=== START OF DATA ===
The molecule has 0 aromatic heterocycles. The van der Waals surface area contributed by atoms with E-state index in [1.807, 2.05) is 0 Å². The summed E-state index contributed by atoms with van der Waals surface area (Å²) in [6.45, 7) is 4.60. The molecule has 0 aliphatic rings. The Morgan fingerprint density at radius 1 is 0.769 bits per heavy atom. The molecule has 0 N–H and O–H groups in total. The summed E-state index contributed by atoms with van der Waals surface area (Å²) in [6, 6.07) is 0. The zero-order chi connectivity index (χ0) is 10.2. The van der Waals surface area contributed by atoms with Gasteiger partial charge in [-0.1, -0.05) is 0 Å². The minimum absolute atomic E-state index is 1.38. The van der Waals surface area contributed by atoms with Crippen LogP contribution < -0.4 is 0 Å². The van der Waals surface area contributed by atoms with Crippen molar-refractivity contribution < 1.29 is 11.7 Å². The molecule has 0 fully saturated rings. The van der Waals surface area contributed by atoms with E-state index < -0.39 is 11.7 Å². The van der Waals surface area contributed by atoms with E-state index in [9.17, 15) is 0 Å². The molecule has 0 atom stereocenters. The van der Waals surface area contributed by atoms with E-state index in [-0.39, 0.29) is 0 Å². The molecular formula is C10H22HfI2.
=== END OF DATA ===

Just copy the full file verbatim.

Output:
The molecule has 0 aromatic heterocycles. The van der Waals surface area contributed by atoms with E-state index in [1.807, 2.05) is 0 Å². The summed E-state index contributed by atoms with van der Waals surface area (Å²) in [6.45, 7) is 4.60. The molecule has 0 aliphatic rings. The Morgan fingerprint density at radius 1 is 0.769 bits per heavy atom. The molecule has 0 N–H and O–H groups in total. The summed E-state index contributed by atoms with van der Waals surface area (Å²) in [6, 6.07) is 0. The zero-order chi connectivity index (χ0) is 10.2. The van der Waals surface area contributed by atoms with Gasteiger partial charge in [-0.1, -0.05) is 0 Å². The minimum absolute atomic E-state index is 1.38. The van der Waals surface area contributed by atoms with Crippen LogP contribution < -0.4 is 0 Å². The van der Waals surface area contributed by atoms with Crippen molar-refractivity contribution < 1.29 is 11.7 Å². The molecule has 0 fully saturated rings. The van der Waals surface area contributed by atoms with E-state index < -0.39 is 11.7 Å². The van der Waals surface area contributed by atoms with E-state index in [9.17, 15) is 0 Å². The molecule has 0 atom stereocenters. The van der Waals surface area contributed by atoms with E-state index in [-0.39, 0.29) is 0 Å². The molecular formula is C10H22HfI2.